Hard Rock Music Time Machine – 4/27/17
Each Thursday, Hard Rock Music Time Machine takes a journey back in time to feature a variety of songs that date back as far as the ’70s.
On the last Thursday of each month, we will be doing special themes that feature songs based on specific categories or years. This month’s theme is – 1977.
In addition to appearing on the embedded YouTube playlist below, all songs featured on Hard Rock Music Time Machine can be listened to individually by clicking on the hyper-linked song titles above each review.
ADAM WALDMAN – (Publisher, Hard Rock Daddy)
MEAT LOAF – “Bat Out Of Hell” (1977)
Although Meat Loaf technically made his debut in 1971 with a little-known album called Stoney and Meat Loaf, for all intents and purposes, his real debut came six years later when he teamed up with Jim Steinman. It was a match made in heaven. These two incredible talents complemented each other as much as any other pairing in rock history. Steinman, a brilliant composer, wrote theatrical works of art. Meat Loaf, with a background in theater, brought these songs to life like no other could.
Forty years ago, when Bat Out Of Hell was released, songs like “Paradise By The Dashboard Light” and “Two Out Of Three Ain’t Bad” made Meat Loaf an instant household name. The entire album, which is nothing short of a masterpiece, is anchored by epic title track.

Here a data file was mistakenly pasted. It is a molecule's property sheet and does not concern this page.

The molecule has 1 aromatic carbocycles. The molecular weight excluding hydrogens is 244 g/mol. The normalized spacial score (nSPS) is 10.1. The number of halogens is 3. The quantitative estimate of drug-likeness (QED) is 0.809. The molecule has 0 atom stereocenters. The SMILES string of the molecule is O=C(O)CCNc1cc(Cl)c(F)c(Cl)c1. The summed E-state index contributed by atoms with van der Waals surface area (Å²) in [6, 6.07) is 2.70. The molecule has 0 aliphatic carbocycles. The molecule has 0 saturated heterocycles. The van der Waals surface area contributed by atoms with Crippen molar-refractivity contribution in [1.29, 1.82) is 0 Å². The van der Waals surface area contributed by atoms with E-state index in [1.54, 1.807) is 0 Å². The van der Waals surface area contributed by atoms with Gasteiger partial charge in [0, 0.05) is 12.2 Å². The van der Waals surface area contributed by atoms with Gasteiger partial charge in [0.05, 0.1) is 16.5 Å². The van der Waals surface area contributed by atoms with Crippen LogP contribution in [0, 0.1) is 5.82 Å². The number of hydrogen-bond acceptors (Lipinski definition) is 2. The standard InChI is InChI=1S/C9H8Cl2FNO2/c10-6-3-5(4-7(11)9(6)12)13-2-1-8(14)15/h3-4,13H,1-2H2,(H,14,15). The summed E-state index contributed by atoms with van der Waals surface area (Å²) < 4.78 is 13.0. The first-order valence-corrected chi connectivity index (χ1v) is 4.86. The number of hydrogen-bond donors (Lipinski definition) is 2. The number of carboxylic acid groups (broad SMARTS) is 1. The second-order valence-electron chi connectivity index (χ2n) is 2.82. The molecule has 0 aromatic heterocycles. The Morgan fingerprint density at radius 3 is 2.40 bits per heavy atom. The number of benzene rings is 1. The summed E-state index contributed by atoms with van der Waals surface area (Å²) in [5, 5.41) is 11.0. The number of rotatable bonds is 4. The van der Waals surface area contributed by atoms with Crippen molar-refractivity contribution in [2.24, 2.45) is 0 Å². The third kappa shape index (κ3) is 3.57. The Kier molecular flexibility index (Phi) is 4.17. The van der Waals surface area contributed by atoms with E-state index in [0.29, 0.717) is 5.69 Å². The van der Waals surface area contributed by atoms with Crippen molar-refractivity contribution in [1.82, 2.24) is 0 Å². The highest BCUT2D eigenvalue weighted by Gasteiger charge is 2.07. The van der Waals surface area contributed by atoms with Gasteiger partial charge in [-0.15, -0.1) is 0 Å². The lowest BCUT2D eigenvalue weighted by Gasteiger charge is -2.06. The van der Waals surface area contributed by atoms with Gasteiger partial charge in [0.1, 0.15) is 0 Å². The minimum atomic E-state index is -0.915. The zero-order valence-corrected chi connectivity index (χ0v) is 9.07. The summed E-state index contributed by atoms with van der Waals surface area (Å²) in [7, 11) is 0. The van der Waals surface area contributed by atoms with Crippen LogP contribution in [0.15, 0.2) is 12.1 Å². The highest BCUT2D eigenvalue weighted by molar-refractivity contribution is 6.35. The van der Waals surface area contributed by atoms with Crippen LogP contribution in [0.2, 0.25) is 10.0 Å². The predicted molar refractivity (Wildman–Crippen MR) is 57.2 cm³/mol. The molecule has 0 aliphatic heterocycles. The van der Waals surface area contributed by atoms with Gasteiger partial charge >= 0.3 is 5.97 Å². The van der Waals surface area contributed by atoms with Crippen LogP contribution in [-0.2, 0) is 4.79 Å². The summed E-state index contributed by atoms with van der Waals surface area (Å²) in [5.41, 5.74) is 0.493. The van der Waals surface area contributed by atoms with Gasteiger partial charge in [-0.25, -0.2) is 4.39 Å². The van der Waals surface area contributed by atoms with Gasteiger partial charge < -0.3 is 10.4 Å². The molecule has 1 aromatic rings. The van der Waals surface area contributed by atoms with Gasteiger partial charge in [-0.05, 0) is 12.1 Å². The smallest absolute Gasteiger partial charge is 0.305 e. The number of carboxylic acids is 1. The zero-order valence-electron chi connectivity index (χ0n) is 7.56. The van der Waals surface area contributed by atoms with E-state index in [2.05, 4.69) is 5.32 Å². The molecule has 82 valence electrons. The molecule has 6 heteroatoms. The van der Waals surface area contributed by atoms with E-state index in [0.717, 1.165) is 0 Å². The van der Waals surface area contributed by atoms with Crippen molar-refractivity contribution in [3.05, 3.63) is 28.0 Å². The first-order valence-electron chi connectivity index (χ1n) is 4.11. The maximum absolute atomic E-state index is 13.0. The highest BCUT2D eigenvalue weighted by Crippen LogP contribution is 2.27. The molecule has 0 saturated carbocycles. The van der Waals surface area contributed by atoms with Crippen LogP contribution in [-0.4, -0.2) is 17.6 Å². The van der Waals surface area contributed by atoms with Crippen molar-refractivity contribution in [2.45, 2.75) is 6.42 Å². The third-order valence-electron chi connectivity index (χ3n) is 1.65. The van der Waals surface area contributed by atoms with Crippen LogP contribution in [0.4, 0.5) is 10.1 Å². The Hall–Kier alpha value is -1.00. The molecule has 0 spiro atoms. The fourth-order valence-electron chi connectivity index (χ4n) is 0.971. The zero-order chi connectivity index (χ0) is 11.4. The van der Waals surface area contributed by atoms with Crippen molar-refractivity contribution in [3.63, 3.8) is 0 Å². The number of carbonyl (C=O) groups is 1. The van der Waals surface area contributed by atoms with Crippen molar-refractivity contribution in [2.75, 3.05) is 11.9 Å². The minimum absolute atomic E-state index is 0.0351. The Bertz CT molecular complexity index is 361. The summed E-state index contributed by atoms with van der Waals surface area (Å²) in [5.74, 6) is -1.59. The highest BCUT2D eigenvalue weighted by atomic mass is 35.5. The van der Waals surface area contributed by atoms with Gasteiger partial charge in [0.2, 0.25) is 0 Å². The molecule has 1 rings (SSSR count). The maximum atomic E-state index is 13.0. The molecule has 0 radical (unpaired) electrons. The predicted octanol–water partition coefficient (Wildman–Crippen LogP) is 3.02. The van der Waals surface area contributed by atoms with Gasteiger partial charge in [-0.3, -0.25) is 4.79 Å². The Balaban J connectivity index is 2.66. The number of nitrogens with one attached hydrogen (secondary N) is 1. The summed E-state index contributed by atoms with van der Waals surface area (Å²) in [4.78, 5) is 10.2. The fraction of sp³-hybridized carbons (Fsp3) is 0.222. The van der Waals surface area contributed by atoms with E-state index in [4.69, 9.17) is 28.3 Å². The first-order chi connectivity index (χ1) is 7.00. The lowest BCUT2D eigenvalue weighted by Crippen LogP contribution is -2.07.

Meat Loaf is not usually thought of as progressive rock, but the nearly 10-minute long title track features progressive elements. From the two-minute, tone-setting instrumental opening, to the high-energy verse which pauses briefly as if to allow for a changing of gears, the song flows seamlessly between aggressive angst and tender moments. Much like the story told in the lyrics, “Bat Out Of Hell” takes you on a thrilling musical roller coaster ride.
It’s understandable why the song didn’t fare very well as a single. Cutting any song in half for the sake of radio chips away much of what makes it great. In my opinion, you should never listen to anything other than the full album cut of a classic that shows the true brilliance of Meat Loaf, Steinman and a collaboration team that is good as any that rock music has ever seen. It’s hard to think of another album that has left such an indelible mark on a moment in time. Forty years later, this luster on this masterpiece still shines brightly.
STYX – “The Grand Illusion” (1977)
Back in 1977, there was no such thing as social media, but if you listen to the lyrics of “The Grand Illusion” (the opening title track on Styx’s classic 1977 release), you’ll hear what seems like foreshadowing. This is particularly true on the following lyrics…
“So if you think your life is complete confusion because your neighbor’s got it made. Just remember that, it’s a grand illusion, and deep inside we’re all the same.”
In recent years, I saw a quote (ironically on social media) that captured the concept shared by Styx in 1977…
“Don’t compare your behind-the-scenes to someone else’s highlight reel.” When I first saw this quote, I immediately thought of “The Grand Illusion.”